Shortage of haemophilia drugs force patients to travel out of Mumbai
Mumbai city news: The search for the lifesaving drug has become a routine thing for more than 4,500 haemophilia patients across the state for the past seven monthsmumbai Updated: May 27, 2017 00:54 IST
Sagar Dhonde visited every hospital in Mumbai, pleaded with the public health department and eventually travelled all the way to Nashik for the medicine that would save his six-year-old haemophiliac son from bleeding to death.
The search for the lifesaving drug has become a routine thing for more than 4,500 haemophilia patients across the state for the past seven months. The lapses in the government’s e-tendering system has failed to ensure easy availability of anti-haemophilia drugs.
“For five days, we kept managing with our meagre stock and eventually pleaded with officials in the health department, who informed us about the availability of the drug at a hospital in Nashik. We travelled all the way and back for the treatment,” said Dhonde.
A genetic disorder, haemophilia affects the body’s ability to clot blood, which is necessary to stop bleeding. It has two types — haemophilia A and haemophilia B. Patients of each need specific drugs to treat deficiency of clotting factor VIII and clotting Factor IX. Experts said that a normal patient may need a factor infusion (to prevent bleeding) four times in a month, depending on the severity of the disease and the patient’s weight.
There are over 4,500 haemophilia patients across the state, 886 of whom are from Mumbai and 250-300 from Thane. Since October 2016, the patients have been travelling from one government hospital to another, in search of the drug. A patient needs infusion about four times in a month, with 1000-1500 units of factors at a time. One unit costs about Rs 9.5- Rs10 , bringing the total cost to about Rs 70,000- Rs80,000.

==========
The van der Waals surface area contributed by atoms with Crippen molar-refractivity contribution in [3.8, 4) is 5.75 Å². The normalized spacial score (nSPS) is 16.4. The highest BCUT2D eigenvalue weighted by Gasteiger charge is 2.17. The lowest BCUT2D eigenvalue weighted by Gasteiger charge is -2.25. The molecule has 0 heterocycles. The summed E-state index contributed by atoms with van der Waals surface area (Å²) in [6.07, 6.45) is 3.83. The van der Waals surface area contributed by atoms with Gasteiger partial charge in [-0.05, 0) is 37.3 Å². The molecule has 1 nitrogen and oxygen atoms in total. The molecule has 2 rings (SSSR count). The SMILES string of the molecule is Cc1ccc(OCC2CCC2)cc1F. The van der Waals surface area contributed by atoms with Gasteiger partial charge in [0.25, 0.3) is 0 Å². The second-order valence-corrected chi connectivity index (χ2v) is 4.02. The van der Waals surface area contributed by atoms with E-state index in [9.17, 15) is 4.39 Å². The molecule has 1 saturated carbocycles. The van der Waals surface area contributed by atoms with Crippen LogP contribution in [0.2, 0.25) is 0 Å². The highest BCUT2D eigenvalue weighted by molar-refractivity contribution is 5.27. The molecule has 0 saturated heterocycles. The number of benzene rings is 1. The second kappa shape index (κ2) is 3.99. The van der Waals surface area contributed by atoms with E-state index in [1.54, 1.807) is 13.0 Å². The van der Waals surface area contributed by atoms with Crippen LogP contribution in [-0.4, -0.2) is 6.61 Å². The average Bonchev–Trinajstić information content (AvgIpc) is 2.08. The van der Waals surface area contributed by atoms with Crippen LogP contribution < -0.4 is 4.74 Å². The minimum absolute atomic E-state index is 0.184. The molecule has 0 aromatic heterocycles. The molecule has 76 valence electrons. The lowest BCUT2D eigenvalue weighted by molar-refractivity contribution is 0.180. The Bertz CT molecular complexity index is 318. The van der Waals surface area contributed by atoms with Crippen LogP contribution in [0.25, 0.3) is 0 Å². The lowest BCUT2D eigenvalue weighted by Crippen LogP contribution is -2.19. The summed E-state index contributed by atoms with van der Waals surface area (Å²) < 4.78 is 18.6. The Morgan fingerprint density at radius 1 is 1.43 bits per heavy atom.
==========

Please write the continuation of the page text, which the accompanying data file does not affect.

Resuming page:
NGO’s help patients at KEM Hospital, the nodal centre for haemophilia, to coordinate with state officials and pharmacies and avail the medicines.
State officials promised quick procurement of drugs.
“We try and provide factor IX, which is rare and scarce at subsidised rates. But the problem is that there are no budgetary allocations for the medicines, and we have been facing the issue since October,” said Ajay Palande, secretary of Haemophilia Society of India- Mumbai chapter.
He added that nodal centers like KEM and Sasoon hospitals treat patients free of cost or at subsidised rates with the NGO’s help.
Rupal Panchal, a haemophilia patient who had filed a Public Interest Litigation in the Bombay high court last year said that the government had floated 13 tenders till date and none had ensured the availability of medicines since October 2016.
“The issue came up when the state adopted the e-tendering system for procurement of medicines. There is no policy framework and no specialised wards in government hospitals besides the two facilities at KEM Hospital in Mumbai and Sasoon Hospital in Pune,” said Panchal.
She added that it was high time that the DHS took up the matter. “Unavailability of medicines spells disability for us. These lapses will lead to our death,” said Panchal.